Seventh Graders Stay on Track with Their Global Studies
At the end of each online class, Nancy Smith asks each girl in her seventh grade Global Studies classes to turn on her mic so she can wave and verbally say goodbye to her classmates.
"Some will stay a moment, just for a personal good-bye. It’s okay. I miss them, too," says Smith, adding that preserving community is so important in middle school. "Every teacher in every subject area has that at the forefront of their planning," she says. The learning continues also. Each of Smith's lessons include a short video, text pages, and a primary source document for which students must submit answers to questions.
Throughout the year, Hutchison teachers partner with one another across grades and disciplines, and that continues. During the first week of distance learning, Nancy introduced the Russia unit with Stravinsky's The Firebird, the renowned ballet based on a Russian folk tale about a princess turned to stone and the magical bird that saves her. Nancy called on music teacher Leiza Collins for handouts and a music clip while dance teacher Louisa Koeppel supplied a link to a New York City Ballet production using sets and costumes by Marc Chagall. With this as inspiration, Smith had the girls create an artifact.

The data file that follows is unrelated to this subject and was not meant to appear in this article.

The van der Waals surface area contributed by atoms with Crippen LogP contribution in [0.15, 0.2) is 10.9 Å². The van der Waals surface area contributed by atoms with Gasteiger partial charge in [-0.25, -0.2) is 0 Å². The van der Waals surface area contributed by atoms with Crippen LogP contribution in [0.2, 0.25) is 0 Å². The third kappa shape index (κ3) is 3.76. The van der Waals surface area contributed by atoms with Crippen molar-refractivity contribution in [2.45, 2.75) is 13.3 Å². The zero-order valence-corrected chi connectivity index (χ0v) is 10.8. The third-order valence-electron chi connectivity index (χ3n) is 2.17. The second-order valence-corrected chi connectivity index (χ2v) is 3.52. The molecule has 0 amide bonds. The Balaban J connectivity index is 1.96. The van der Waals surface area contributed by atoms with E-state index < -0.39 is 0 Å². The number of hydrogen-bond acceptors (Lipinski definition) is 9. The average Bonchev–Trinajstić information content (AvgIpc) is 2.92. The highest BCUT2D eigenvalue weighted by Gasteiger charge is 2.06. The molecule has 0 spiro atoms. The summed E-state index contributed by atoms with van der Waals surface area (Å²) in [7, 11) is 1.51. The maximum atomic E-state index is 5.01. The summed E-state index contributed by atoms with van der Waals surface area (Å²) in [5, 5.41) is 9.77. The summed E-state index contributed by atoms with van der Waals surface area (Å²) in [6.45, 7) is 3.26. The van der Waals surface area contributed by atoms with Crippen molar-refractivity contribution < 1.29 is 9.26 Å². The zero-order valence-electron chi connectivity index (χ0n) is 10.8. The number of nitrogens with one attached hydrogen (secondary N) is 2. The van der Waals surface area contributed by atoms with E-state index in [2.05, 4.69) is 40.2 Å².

“We had masks, drawings, paper art, paintings—a wide variety of artifacts,” says Smith. “Being able to draw on the Fine Arts department started this Russia unit, and our distance learning adventure, off on the right foot.”
The lessons are both synchronous and asynchronous so the girls can fit them into their own schedules. But Smith likes to maintain structure, so when the class is not meeting “live,” she holds a video conference during the time when the girls would normally be in her class. Instead of Dobbs, Smith is sitting in her home office in rural Fayette County (sitting at a library table that belonged to her aunt, a teacher from 1917 to 1947).
"They are working independently, and I hang out in the video conference waiting for them to pop in and out. It’s kind of the equivalent of them working at their desks independently while I am at my desk," says Smith. "They come to my desk to ask me a question. Actually, it seems to work pretty well."
Hutchison teachers, like their students, are resilient and rising to this challenge beautifully.